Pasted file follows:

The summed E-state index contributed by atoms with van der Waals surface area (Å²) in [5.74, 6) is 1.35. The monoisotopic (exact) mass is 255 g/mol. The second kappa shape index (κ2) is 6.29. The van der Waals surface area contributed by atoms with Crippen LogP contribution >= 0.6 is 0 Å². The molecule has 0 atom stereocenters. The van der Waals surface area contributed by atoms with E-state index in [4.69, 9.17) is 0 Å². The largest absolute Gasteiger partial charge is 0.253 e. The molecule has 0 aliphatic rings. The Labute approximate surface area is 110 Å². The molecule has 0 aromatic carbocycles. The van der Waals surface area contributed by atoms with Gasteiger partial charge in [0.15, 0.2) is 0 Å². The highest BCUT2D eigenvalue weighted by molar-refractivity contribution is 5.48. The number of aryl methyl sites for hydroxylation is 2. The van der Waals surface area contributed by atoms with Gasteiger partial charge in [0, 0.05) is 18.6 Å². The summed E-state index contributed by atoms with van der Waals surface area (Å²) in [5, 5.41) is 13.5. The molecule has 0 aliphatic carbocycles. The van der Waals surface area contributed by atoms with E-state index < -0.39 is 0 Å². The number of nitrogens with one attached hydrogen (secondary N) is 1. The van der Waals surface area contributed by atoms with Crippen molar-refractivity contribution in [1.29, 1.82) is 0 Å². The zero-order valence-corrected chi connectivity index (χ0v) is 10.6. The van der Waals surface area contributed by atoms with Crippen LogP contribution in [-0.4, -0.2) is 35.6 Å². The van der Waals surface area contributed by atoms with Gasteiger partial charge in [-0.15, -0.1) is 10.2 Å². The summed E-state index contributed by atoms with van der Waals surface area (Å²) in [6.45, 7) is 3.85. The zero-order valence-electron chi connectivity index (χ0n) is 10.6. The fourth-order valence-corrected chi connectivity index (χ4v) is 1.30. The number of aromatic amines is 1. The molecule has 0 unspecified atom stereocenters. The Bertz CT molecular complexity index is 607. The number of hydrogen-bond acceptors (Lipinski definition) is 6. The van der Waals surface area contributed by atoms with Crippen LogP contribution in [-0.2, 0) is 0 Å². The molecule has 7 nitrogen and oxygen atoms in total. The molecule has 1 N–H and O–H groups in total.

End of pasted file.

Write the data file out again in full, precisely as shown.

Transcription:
The summed E-state index contributed by atoms with van der Waals surface area (Å²) in [5.74, 6) is 1.35. The monoisotopic (exact) mass is 255 g/mol. The second kappa shape index (κ2) is 6.29. The van der Waals surface area contributed by atoms with Crippen LogP contribution >= 0.6 is 0 Å². The molecule has 0 atom stereocenters. The van der Waals surface area contributed by atoms with E-state index in [4.69, 9.17) is 0 Å². The largest absolute Gasteiger partial charge is 0.253 e. The molecule has 0 aliphatic rings. The Labute approximate surface area is 110 Å². The molecule has 0 aromatic carbocycles. The van der Waals surface area contributed by atoms with Gasteiger partial charge in [0.15, 0.2) is 0 Å². The highest BCUT2D eigenvalue weighted by molar-refractivity contribution is 5.48. The number of aryl methyl sites for hydroxylation is 2. The van der Waals surface area contributed by atoms with Gasteiger partial charge in [0, 0.05) is 18.6 Å². The summed E-state index contributed by atoms with van der Waals surface area (Å²) in [5, 5.41) is 13.5. The molecule has 0 aliphatic carbocycles. The van der Waals surface area contributed by atoms with E-state index < -0.39 is 0 Å². The number of nitrogens with one attached hydrogen (secondary N) is 1. The van der Waals surface area contributed by atoms with Crippen molar-refractivity contribution in [1.29, 1.82) is 0 Å². The zero-order valence-corrected chi connectivity index (χ0v) is 10.6. The van der Waals surface area contributed by atoms with Crippen LogP contribution in [-0.4, -0.2) is 35.6 Å². The van der Waals surface area contributed by atoms with Gasteiger partial charge in [-0.15, -0.1) is 10.2 Å². The summed E-state index contributed by atoms with van der Waals surface area (Å²) in [6.45, 7) is 3.85. The zero-order valence-electron chi connectivity index (χ0n) is 10.6. The fourth-order valence-corrected chi connectivity index (χ4v) is 1.30. The number of aromatic amines is 1. The molecule has 0 unspecified atom stereocenters. The Bertz CT molecular complexity index is 607. The number of hydrogen-bond acceptors (Lipinski definition) is 6. The van der Waals surface area contributed by atoms with Crippen LogP contribution in [-0.2, 0) is 0 Å². The molecule has 7 nitrogen and oxygen atoms in total. The molecule has 1 N–H and O–H groups in total.